Number of SF hospital patients with COVID nears all-time high – San Francisco Chronicle

Gabriela Esparza and Zach Wu of East Bay Municipal Utility District gather effluent in July to be analyzed for coronavirus genetic material in the sewage. The latest samples from S.F., Marin and Contra Costa counties show infections slowing.
The Bay Area’s postholiday omicron surge may be tapering off, but health officials remain on high alert as hospitalizations continue upward — San Francisco is on the cusp of its COVID patient record — and California’s infection rate hovers in reach of the all-time high.
As of Monday, the state has passed the 7 million mark for the number of Californians who have been infected by the coronavirus in the two years since the pandemic began. California reached the milestone barely a week after crossing the 6 million-case threshold in cumulative infections.
“We are not out of the woods,” Contra Costa County’s health services director, Anna Roth, declared on Tuesday.
Even as some positive indicators — including the latest virus-testing samples from a number of Bay Area sewage plants — seem to show coronavirus infections slowing in some places, public health officials are warily eyeing a continued rise in hospital cases.
San Francisco had 256 COVID-positive patients on Monday, just three fewer than its all-time high recorded just over a year ago when vaccines were only beginning to roll out. Marin County’s 44 patients with the coronavirus on Monday marked the highest number the county’s hospitals have recorded, though the health officer noted that half of those patients who tested positive were being treated for other medical conditions and did not have COVID symptoms.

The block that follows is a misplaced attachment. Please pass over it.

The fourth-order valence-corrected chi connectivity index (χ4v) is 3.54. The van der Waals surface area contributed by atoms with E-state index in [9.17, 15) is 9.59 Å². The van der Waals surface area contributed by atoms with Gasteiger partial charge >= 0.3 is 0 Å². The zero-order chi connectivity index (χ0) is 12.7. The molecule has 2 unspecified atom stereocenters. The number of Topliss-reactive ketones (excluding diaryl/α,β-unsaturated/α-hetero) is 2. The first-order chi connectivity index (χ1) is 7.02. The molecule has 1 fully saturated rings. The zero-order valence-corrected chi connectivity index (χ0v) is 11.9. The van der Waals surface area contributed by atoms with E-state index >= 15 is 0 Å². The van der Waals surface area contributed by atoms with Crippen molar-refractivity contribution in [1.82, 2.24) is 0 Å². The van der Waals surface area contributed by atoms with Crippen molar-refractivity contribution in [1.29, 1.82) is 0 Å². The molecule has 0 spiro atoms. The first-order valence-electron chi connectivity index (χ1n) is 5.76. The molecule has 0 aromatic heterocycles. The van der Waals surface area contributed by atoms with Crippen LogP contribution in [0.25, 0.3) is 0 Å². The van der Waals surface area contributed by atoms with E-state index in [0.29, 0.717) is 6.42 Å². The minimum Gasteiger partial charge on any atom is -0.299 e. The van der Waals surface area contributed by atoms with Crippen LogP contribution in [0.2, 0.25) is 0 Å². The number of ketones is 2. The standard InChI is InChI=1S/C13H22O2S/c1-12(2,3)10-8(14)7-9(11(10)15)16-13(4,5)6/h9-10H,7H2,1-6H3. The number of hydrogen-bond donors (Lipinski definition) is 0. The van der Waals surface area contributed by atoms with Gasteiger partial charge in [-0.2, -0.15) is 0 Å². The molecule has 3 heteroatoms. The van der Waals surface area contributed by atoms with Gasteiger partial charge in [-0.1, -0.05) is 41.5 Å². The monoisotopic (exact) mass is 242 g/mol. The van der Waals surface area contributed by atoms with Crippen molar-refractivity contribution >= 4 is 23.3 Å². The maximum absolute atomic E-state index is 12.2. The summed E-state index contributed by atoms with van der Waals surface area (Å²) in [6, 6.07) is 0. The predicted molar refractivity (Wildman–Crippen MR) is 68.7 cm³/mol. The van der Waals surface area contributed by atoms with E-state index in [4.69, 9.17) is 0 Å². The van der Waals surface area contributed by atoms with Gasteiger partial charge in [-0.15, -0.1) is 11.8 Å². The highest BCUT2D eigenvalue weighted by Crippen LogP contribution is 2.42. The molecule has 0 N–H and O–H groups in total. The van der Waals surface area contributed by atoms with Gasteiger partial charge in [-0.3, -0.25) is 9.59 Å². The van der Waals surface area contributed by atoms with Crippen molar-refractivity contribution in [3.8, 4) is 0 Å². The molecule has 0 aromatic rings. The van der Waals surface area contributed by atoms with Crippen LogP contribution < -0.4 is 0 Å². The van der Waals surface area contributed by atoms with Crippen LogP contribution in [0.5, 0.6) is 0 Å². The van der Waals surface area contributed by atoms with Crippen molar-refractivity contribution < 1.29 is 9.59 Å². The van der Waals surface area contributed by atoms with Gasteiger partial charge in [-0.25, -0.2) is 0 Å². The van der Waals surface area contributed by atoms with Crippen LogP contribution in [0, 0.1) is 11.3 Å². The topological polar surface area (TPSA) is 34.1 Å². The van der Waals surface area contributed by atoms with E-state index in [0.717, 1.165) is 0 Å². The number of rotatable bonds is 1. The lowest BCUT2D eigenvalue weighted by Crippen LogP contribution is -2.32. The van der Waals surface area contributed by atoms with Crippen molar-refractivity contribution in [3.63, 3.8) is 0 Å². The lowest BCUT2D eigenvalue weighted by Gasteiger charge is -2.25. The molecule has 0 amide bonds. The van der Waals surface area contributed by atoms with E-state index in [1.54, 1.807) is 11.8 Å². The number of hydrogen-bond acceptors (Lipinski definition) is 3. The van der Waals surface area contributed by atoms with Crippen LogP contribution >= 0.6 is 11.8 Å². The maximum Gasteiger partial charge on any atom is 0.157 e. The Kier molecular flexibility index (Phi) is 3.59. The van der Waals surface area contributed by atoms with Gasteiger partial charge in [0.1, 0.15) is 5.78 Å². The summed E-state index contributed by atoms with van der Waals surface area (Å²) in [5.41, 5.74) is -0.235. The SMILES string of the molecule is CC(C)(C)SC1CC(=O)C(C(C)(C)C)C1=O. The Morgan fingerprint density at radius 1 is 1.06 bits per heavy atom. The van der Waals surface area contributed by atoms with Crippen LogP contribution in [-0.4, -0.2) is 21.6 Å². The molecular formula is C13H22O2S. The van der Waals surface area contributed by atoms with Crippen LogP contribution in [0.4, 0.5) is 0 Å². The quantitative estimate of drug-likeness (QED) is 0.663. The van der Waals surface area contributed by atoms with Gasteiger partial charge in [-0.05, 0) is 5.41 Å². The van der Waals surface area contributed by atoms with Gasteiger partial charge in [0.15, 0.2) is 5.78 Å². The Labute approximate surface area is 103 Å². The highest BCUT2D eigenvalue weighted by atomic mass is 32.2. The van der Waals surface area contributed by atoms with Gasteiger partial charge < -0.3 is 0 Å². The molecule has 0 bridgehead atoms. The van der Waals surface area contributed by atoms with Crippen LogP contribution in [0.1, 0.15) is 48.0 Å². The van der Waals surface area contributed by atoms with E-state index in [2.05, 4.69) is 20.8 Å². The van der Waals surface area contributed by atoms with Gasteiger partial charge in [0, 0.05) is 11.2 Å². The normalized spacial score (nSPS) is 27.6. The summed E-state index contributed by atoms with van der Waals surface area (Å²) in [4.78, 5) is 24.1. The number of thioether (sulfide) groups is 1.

Across the Bay Area, the 1,881 hospital patients infected with the virus as of Monday — with 309 in intensive care units — remained below the Bay Area’s pandemic high of 2,210 patients, which was reached in January 2021 before vaccines were widely available. But with the seven-day rolling average for daily new cases in the Bay Area at 235 per 100,000 residents, it could soon top that number.
“This is a tough moment for our health care system,” Dr. Ori Tzvieli, public health director for Contra Costa County, told the Board of Supervisors in a Tuesday update. Referring to the hospitalizations, he added, “That’s a number we’re watching more closely than our case numbers.”
“We know those admissions to the hospital are three weeks behind” increases in cases, Roth told the supervisors. “We still have a lot of work to do. We still need to be very diligent in protecting ourselves.”
California’s rate of positive coronavirus test results attest to that: State health officials on Tuesday reported the latest rate of positives at 21.1%, not far below the state’s highest to date — 23.5% reported last week.
With the Bay Area’s high vaccination rates affording considerable community protection, recent weeks have not seen the COVID-19 death rates follow the steep upward trend in case counts. While furiously transmissible, the now-dominant omicron variant appears to cause less severe illness and death than was seen during last winter’s deadly surge.
And despite some muddying of the picture due to variation among counties, case numbers across the Bay Area indicate the surge appears to be slowing down after several weeks of explosive growth.